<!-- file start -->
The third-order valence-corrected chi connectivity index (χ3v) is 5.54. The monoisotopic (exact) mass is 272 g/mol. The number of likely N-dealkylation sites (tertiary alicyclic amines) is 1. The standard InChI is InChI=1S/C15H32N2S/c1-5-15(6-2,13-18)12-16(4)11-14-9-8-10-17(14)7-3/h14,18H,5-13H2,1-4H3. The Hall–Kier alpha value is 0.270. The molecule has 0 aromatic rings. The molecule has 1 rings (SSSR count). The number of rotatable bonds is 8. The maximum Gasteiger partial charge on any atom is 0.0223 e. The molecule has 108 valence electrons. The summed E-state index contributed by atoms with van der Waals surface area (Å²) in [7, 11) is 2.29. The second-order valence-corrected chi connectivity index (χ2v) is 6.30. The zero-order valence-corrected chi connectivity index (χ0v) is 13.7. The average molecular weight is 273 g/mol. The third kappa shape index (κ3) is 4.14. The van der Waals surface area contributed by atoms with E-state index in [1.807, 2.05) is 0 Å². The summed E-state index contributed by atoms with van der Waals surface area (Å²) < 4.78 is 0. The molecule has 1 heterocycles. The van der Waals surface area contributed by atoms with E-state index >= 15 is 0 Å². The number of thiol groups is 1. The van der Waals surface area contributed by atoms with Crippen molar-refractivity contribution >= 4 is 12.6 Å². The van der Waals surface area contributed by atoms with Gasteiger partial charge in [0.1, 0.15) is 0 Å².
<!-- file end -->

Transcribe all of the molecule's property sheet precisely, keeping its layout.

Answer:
The third-order valence-corrected chi connectivity index (χ3v) is 5.54. The monoisotopic (exact) mass is 272 g/mol. The number of likely N-dealkylation sites (tertiary alicyclic amines) is 1. The standard InChI is InChI=1S/C15H32N2S/c1-5-15(6-2,13-18)12-16(4)11-14-9-8-10-17(14)7-3/h14,18H,5-13H2,1-4H3. The Hall–Kier alpha value is 0.270. The molecule has 0 aromatic rings. The molecule has 1 rings (SSSR count). The number of rotatable bonds is 8. The maximum Gasteiger partial charge on any atom is 0.0223 e. The molecule has 108 valence electrons. The summed E-state index contributed by atoms with van der Waals surface area (Å²) in [7, 11) is 2.29. The second-order valence-corrected chi connectivity index (χ2v) is 6.30. The zero-order valence-corrected chi connectivity index (χ0v) is 13.7. The average molecular weight is 273 g/mol. The third kappa shape index (κ3) is 4.14. The van der Waals surface area contributed by atoms with E-state index in [1.807, 2.05) is 0 Å². The summed E-state index contributed by atoms with van der Waals surface area (Å²) < 4.78 is 0. The molecule has 1 heterocycles. The van der Waals surface area contributed by atoms with E-state index >= 15 is 0 Å². The number of thiol groups is 1. The van der Waals surface area contributed by atoms with Crippen molar-refractivity contribution >= 4 is 12.6 Å². The van der Waals surface area contributed by atoms with Gasteiger partial charge in [0.1, 0.15) is 0 Å².